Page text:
Here's How You Can Have Your Own Tiny Plot Of Islay (Hint: It Involves Whisky) - The Whiskey Wash
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Here’s How You Can Have Your Own Tiny Plot Of Islay (Hint: It Involves Whisky)

I’ve got a little secret to let you in on – I’m a Scottish landholder, or more specifically, I have a life long lease on a plot of soil near the Laphroaig distillery on Scotland’s island of Islay. It is just a square foot in a field across from Laphroaig, and I’ve never actually been to visit it, but I’m proud to call myself one of apparently over 700,000 people (see how I got at that number below) leasing similar slices of whisky nirvana around me.

To get to becoming one of this privileged group, known as the Friends of Laphroaig, all I had to do was purchase a bottle of the distillery’s Scotch (it was actually given to me as a gift, so my land is totally free as a result). The whisky I ended up with had inside the accompanying packaging a booklet with a unique purchase number on it. This number, when registered on Laphroaig’s website, revealed to me the square foot plot of land I could mostly call my own.

A tiny slice of Islay to call my own, courtesy of Laphroaig (screen grab image via Laphroaig)

A tiny slice of Islay to call my own, courtesy of Laphroaig (screen grab image via Laphroaig)

Apparently, as a result of having some of Laphroaig’s turf under my care, I get a yearly rent payable to me if I actually ever make it over there that comes in the form of a dram of whisky on the distillery. Not a bad payout if I do say so myself! It should be noted you do not get with your plot, however, “heritable ownership or any right to cut peat, farm sheep or extract minerals.” Drat!

The land program, according to the distillery, followed sometime after Laphroaig’s founders, Donald and Alexander Johnston,

had to fight three times to protect our precious and unique water supply. The final solution involved buying the land that our water ran through. So we decided that every Friend of Laphroaig should have (for their lifetime) their own personal square foot of Islay from a portion of this land. Each plot is registered and you may visit it.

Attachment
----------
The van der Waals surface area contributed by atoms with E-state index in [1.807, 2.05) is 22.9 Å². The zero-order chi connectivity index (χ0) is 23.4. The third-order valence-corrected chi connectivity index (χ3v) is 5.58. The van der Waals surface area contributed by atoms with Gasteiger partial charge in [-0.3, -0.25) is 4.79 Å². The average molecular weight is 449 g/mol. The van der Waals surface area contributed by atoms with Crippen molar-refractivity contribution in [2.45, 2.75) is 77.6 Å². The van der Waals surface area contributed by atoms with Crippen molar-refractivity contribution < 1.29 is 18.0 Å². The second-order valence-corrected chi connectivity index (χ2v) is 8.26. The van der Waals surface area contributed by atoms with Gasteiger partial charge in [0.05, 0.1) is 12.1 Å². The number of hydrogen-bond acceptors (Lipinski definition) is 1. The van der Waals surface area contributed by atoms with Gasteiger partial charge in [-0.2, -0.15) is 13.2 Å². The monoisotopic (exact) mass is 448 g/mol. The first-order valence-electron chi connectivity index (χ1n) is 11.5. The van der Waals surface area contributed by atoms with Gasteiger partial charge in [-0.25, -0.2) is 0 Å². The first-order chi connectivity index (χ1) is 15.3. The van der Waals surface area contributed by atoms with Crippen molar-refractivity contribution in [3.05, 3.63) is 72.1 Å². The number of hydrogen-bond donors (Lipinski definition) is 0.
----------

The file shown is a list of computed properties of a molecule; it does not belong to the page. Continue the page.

Now should you actually end up finding yourself at this “rolling green pasture,” noted Men’s Journal, you’ll see tiny flags dotting it which represent the lands from which the leasees herald from around the world. Apparently for some it is not enough to have just the flags though, with some people going so far as to “construct miniature houses for their square-foot estates, maintaining them like real landlords.”

The land set aside for Friends of Laphroaig land holders (image via Martyn Jenkins/flickr

The land set aside for Friends of Laphroaig land holders – note the tiny flags below the sign (image via Martyn Jenkins/flickr)

If you cannot make it, fear not, for you can at least get a bird’s eye view of your plot through the Friends website, as well as Google Earth should you happen to know the GPS coordinates of it (here’s mine for the curious). These coordinates are provided to you, by the way, when you register and view your plot through the Laphroaig map behind the Friends login page.

So, the next time you find yourself with a newly acquired, or gifted, bottle of Laphroaig, know you too can join in on having the smallest sliver of Islay land to call your own.

Note: With regards to the number of people who already have slices of Islay, just to be clear, I got the number of over 700,000 based upon going as high as the numbers will show me in the Friends database. It was at 712,400 specifically when I checked just prior to this post, with plot 1 being under the care of the whisky loving Duke & Duchess of Rothesay (aka, Prince Charles and his wife Camilla).

About the author

Nino Marchetti

Nino Marchetti is the founder and editor-in-chief of The Whiskey Wash, an award winning whiskey lifestyle website dedicated to informing and entertaining consumers about whisk(e)y on a global level. As a whisk(e)y journalist, expert and judge he has written about the subject extensively, been interviewed in various media outlets and provided tasting input on many whiskeys at competitions. He also maintains a large private collection of whiskey from which he continually educates his palate on this brown spirit type.